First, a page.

Block on Trump's Asylum Ban Upheld by Supreme Court
One of the most infuriating things about the 2008 subprime mortgage crisis and subsequent collapse of the economy was the absolute lack of accountability. Banks and big businesses were bailed out, nearly nobody was charged with crimes, and the executives who caused the whole mess continued on with massive salaries -- especially Jamie Dimon, who received a 74 percent raise after JPMorgan Chase agreed to a $13 billion (on paper) settlement with the government.
Now, with the settlement booked, and the statutes of limitations nearing their end dates, Alayne Fleischmann, the lawyer who was the key witness used to leverage the settlement, has come forward in a Rolling Stone feature, hoping that it will pressure the Justice Department to prosecute those responsible -- those who allegedly intentionally packaged and mislabeled junk subprime mortgages before selling them to investors.
Fleischmann claims there were repeated signs that the bank knew it was peddling junk securities.
In 2006, she claims that a superior told her to stop sending emails about mortgage deals. (Good call. E-discovery is a real pain when you're doing illegal things.) She also claims that she told one of her superiors that high-risk securities, consisting of mortgages with obviously overstated incomes and high probabilities of default, were being packaged and sold as low-risk securities. They pressed forward anyway, and pressured any objectors to go along.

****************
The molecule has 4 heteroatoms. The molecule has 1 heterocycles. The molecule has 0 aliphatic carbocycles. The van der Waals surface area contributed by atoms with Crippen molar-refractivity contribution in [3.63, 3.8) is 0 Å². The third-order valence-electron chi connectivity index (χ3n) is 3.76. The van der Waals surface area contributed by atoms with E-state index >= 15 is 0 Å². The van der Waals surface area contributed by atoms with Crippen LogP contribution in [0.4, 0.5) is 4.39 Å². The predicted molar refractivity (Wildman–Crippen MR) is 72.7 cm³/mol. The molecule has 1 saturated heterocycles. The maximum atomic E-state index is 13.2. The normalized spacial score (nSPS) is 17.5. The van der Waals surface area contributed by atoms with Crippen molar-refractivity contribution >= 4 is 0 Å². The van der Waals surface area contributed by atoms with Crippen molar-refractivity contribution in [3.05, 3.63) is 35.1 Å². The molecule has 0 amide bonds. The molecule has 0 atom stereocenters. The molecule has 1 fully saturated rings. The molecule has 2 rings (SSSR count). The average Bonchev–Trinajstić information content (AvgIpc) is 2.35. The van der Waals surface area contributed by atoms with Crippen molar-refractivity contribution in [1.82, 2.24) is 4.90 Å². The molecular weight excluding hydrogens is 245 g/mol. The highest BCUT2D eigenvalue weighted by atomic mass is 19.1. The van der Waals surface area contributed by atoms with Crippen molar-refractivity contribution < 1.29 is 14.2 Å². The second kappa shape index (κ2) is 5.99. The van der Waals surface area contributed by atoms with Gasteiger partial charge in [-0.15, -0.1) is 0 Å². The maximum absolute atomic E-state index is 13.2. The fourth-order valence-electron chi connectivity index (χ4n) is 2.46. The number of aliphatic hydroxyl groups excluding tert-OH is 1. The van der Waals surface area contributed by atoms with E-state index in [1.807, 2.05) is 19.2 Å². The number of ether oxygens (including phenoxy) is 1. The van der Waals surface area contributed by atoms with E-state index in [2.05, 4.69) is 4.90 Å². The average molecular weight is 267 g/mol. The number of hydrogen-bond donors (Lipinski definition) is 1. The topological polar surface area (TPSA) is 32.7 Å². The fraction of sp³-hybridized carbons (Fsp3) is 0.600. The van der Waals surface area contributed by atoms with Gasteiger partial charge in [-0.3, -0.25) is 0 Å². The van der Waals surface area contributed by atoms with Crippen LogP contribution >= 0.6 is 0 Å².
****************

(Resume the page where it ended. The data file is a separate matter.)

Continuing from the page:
Finally, in 2007, she sent a letter to William Buell, an even higher higher-up, outlining the issues with the faulty securities. She said they called her "The Howler," a reference to the screaming "Harry Potter" character. They pressed forward anyway, and laid her off in 2008.
One would think that, with a credible lawyer-insider as a witness, that executives would be hauled away in handcuffs.
And yet, nothing. Nothing except a $13 billion settlement that wasn't worth $13 billion at all. As the Rolling Stone article points out, millions of that total were covered by assistance from the loan owners to the defaulting homeowners that would have happened anyway -- it shouldn't cost the bank much, if anything at all. And because of the way the settlement was worded, some $7 billion of it was a tax write-off.
Fleischmann said that she was contacted repeatedly for investigations that were later dropped. According to Fleishmann, the Rolling Stone, and other news reports, Dimon personally called Associate Attorney General Tony West, the third-ranking official in the Justice Department, and negotiated the $13 billion settlement.
And though the settlement only released Chase from civil liability, leaving the possibility of criminal charges open, she says that the investigation appears to be going nowhere.
Matt Taibbi, the author of the Rolling Stone piece, suggests that part of the deal might have been an implicit agreement not to actively pursue criminal charges, and to let the statute of limitations clock run out. He calls Holder "the chief architect of the crazily elaborate government policy of surrender, secrecy and cover-up," and blames him for the DOJ's inaction.
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